Now. What happens if you get all the way to Grownup without having done it? Choosing to wait until marriage is one thing, and that's entirely your business. But seeming to have had that choice, er, thrust upon you by default is entirely another. Problem is, the longer you don't do it, the more of an It it becomes. A Thing. A "How do I tell someone?" thing. A "Well geez, if I've waited this long, The One has to be beyond special" thing. A "it's one thing in high school, but now I really feel like a loser" thing.
I'll elaborate much more in the letters below, but I think the key is this: try, ha ha, not to put your relationships (or temporary lack thereof) under any more fast-track hard-core pressure for Meaningfulness or disclosure than you would otherwise. Like, if you go on a few dates with someone but just aren't Interested, it doesn't have to be Because I'm a Virgin and You're The Last Guy/Girl Who'll Be My First. You're just: not interested.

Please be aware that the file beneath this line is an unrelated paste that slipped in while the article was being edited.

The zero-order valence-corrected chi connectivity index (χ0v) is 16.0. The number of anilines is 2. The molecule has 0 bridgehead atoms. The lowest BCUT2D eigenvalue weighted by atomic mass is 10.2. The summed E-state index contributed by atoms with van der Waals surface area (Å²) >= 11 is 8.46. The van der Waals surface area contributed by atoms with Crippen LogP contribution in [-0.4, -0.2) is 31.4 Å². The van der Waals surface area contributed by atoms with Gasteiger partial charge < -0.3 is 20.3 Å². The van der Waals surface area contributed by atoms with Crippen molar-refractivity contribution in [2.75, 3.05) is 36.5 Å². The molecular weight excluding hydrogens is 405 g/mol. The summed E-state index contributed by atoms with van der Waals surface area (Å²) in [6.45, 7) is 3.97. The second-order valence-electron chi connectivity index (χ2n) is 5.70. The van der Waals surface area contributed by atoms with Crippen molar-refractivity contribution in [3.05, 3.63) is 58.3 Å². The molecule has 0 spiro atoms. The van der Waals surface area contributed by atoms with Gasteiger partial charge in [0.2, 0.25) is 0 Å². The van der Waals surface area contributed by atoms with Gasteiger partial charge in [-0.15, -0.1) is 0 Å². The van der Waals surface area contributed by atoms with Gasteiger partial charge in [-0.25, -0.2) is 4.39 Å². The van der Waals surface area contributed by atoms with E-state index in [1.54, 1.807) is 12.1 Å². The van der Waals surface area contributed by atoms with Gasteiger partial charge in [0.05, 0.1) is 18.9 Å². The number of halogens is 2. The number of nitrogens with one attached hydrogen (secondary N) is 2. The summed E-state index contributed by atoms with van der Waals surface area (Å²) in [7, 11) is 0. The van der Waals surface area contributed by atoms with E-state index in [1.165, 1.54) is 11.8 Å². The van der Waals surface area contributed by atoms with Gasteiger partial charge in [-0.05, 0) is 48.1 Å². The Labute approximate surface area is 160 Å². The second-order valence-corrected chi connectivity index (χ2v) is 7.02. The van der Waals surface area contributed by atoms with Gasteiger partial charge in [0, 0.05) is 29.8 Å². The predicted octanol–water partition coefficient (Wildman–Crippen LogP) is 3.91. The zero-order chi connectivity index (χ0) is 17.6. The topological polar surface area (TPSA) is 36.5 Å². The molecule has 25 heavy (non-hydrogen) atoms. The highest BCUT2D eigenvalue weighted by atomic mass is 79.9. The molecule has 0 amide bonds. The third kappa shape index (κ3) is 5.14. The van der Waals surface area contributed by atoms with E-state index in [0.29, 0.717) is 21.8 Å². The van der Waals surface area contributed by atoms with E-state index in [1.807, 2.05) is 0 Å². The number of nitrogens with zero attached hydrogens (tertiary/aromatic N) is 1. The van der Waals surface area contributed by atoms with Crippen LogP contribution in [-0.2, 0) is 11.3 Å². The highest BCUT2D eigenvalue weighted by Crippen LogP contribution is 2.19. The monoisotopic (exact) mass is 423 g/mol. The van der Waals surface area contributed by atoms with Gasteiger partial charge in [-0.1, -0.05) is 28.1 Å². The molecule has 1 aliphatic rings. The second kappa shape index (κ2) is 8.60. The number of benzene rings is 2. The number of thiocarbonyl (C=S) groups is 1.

Also, I'm not gonna get all rainbowy and say that "because you have waited so long, it will be that much more special and beautiful." I don't know. Even if it's with someone you're nuts about, it might still suck. But remember: that could have happened any time. You didn't, like, miss some chance. You will, no matter when / where / how you start(ed), get the hang of it. Just like anyone.
And also: you and your virginity are so not alone. The movie I mentioned was a handy hook, but you guys, plural, are the ones whose letters, plural, gave me the idea for this column. So whether or not you want to date each other is one thing, but know that it will at least not take an elaborate team-driven caper to find someone who can deal with your status, respectfully and patiently (or delightfully not so).
Now all I wanna do is answer your letters: